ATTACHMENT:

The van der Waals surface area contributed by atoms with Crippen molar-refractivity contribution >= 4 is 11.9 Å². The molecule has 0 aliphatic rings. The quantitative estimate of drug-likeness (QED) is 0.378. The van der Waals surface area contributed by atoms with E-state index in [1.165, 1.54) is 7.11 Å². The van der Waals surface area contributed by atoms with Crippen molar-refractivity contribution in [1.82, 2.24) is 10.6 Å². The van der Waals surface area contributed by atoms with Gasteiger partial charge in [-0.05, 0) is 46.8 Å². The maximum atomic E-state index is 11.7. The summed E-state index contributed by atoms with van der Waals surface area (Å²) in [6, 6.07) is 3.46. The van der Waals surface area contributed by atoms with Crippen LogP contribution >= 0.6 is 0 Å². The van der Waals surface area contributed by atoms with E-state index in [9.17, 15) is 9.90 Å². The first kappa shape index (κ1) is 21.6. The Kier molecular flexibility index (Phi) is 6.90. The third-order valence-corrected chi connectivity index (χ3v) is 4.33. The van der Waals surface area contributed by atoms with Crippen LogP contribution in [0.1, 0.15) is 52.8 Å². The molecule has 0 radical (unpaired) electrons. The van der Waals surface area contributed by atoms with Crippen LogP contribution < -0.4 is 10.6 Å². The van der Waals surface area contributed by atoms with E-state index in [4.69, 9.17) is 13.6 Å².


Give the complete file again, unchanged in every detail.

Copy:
The van der Waals surface area contributed by atoms with Crippen molar-refractivity contribution >= 4 is 11.9 Å². The molecule has 0 aliphatic rings. The quantitative estimate of drug-likeness (QED) is 0.378. The van der Waals surface area contributed by atoms with E-state index in [1.165, 1.54) is 7.11 Å². The van der Waals surface area contributed by atoms with Crippen molar-refractivity contribution in [1.82, 2.24) is 10.6 Å². The van der Waals surface area contributed by atoms with Gasteiger partial charge in [-0.05, 0) is 46.8 Å². The maximum atomic E-state index is 11.7. The summed E-state index contributed by atoms with van der Waals surface area (Å²) in [6, 6.07) is 3.46. The van der Waals surface area contributed by atoms with Crippen LogP contribution >= 0.6 is 0 Å². The van der Waals surface area contributed by atoms with E-state index in [9.17, 15) is 9.90 Å². The first kappa shape index (κ1) is 21.6. The Kier molecular flexibility index (Phi) is 6.90. The third-order valence-corrected chi connectivity index (χ3v) is 4.33. The van der Waals surface area contributed by atoms with Crippen LogP contribution in [0.1, 0.15) is 52.8 Å². The molecule has 0 radical (unpaired) electrons. The van der Waals surface area contributed by atoms with Crippen LogP contribution < -0.4 is 10.6 Å². The van der Waals surface area contributed by atoms with E-state index in [4.69, 9.17) is 13.6 Å².